Think smoking helps stress?
Are you feeling stressed and think picking up a cigarette will help? Although smoking temporarily relieves the stress of nicotine withdrawal symptoms, it can actually increase your level of stress hormones in the longer term.
This is because:
- nicotine increases your heart rate and blood pressure
- when you haven’t had a smoke for a while, the lack of nicotine in your system can give you withdrawal symptoms like cravings
- when you do have a smoke, the nicotine relieves the cravings briefly, but then the cycle begins again as your heart rate and blood pressure increase.
Within six months of quitting smoking, most people say their mood is better and they feel less stressed than when they smoked.
Quitting smoking is the best way to break the cycle of smoking and stress
Did you know when you stop smoking you are more likely to:
- feel less stressed and have a more positive outlook
- have more cash in your pocket.
In the time it takes to smoke a cigarette, you could do something else that is more effective and beneficial.
If you have learned to deal with stress by smoking, here are some ideas you can practice.
- Breathe slowly; deep breaths in through your nose and out through the mouth. You will feel your body start to relax. Your blood pressure will reduce too.
- Think about your stress for a minute. Where do you feel the tension in your body? Find ways to reduce that tension.
- During exercise, your body produces natural chemicals that help your mood and reduce your stress. A short walk may be all it takes, and it’s free.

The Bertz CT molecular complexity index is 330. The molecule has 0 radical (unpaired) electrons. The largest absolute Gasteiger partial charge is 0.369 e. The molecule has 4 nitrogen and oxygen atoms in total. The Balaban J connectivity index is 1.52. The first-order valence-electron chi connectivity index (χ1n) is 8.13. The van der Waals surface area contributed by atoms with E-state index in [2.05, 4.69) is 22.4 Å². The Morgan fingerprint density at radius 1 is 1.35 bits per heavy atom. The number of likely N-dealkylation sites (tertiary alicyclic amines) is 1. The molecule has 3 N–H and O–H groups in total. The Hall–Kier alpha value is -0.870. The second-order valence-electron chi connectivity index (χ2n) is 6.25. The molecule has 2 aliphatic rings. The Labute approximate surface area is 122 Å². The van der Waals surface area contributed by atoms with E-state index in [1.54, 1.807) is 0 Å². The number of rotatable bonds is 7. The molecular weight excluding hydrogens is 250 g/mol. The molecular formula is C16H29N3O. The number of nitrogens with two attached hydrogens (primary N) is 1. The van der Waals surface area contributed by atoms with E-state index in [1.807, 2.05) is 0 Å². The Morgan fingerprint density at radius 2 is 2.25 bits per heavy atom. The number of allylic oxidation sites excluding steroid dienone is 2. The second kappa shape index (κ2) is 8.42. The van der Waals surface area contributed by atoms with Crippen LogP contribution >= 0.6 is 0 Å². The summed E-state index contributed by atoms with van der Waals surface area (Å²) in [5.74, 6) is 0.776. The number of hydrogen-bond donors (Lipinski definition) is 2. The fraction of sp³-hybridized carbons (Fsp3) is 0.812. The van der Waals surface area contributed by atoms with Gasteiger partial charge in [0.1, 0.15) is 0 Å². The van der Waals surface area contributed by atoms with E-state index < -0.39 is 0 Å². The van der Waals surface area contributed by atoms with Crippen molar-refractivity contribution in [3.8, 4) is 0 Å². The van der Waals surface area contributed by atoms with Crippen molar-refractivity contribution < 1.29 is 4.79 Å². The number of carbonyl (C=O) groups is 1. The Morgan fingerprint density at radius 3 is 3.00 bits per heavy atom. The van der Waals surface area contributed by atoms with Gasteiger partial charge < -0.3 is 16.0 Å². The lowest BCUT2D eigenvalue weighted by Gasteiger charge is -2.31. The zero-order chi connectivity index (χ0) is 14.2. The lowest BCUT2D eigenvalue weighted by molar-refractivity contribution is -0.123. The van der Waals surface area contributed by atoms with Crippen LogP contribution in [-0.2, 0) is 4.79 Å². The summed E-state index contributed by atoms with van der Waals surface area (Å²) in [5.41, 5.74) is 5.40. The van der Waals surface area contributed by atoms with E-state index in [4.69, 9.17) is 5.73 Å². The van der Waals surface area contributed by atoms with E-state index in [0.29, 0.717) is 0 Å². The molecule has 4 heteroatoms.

Ways to manage stress without smoking
Step 1 – Identify and list stressful situations that make you want to smoke, such as:
- stuck in traffic
- stressed about work
- worried about money
- upset with someone
- your kids misbehaving.
Being aware of these feelings before they appear is a really important part of managing stress.
Step 2 – Think of how you could handle these situations without a cigarette:
- If you are at home – watch a film, start a TV series, read a magazine or do some exercise.
- If you are at work – go for a walk, make a snack or cup of tea. Anything you can do to remove yourself from the situation that’s making you want to smoke is helpful.
- If you are in traffic – play some music – something different to what you usually listen to – or have a mint ready to pop into your mouth.
Want a distraction?
Go to https://www.quit.org.au/tools/distract-me/ for four types of distraction:
- random five minute video
- give me a challenge
- suggest an activity
- listen to a podcast.